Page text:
What you may not know, though, is there are multiple types of barcodes. One-dimensional (or 1D) barcodes use the familiar rectangular block of black and white stripes, but even among 1D barcodes, there are multiple encoding methods (e.g., UPC-A, UPC-E, UPC-2). Then there are two-dimensional (2D) barcodes, which are pixelated squares similar to QR codes.
Regardless of the type of barcode your business uses, barcodes are cheap and easy to create. Barcode scanners are likewise cheap, and with barcode scanners now available on most iOS and Android devices, you can implement a barcode system without investing a lot up front in hardware. And tracking items by barcode is certainly a lot faster and more accurate than tracking product by hand.
That being said, barcodes have some drawbacks. Barcodes are basically like license plates on a car—they don’t explicitly contain any information about the vehicle or the owner of the car. Instead, those details are maintained in a database, which you can reference any time you need to when you scan the barcode.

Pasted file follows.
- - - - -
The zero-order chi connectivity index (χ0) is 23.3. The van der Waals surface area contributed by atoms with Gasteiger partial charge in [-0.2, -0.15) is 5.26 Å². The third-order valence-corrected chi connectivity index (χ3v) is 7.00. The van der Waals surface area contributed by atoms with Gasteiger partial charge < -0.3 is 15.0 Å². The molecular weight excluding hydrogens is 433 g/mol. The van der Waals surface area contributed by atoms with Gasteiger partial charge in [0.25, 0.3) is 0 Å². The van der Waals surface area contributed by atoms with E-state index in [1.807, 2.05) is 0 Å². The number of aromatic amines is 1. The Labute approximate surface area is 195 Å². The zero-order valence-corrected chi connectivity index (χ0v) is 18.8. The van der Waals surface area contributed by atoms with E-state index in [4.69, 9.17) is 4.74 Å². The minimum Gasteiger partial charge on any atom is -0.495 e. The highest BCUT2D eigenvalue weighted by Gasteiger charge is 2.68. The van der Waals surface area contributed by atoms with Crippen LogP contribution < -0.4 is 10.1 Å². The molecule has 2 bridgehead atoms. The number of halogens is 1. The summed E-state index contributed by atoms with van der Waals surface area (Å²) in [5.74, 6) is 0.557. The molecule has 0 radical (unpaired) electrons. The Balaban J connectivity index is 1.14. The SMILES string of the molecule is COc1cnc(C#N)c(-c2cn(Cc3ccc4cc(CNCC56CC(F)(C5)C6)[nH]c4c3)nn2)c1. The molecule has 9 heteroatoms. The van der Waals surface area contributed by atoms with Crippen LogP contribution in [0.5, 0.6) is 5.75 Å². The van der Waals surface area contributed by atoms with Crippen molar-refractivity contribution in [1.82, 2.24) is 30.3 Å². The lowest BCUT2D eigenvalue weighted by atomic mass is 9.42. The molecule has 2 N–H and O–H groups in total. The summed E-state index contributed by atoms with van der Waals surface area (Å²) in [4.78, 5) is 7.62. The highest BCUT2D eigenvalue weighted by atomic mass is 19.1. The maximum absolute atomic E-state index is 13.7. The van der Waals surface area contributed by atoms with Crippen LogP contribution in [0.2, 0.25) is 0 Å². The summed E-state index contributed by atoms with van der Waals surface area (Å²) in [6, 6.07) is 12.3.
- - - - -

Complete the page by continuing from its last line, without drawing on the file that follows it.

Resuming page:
In inventory management terms, that means you won’t be able to pull up product data by scanning the product’s barcode unless you’re able to connect to your inventory management database. That’s problematic if your warehouse has notoriously bad Wi-Fi, for instance.
And then there’s the fact that barcodes can be a bit temperamental. If the barcode tag isn’t perfectly flat or scanned at precisely the right angle, your barcode scanner may not be able to read the barcode—problematic if your warehouse staff are in a rush.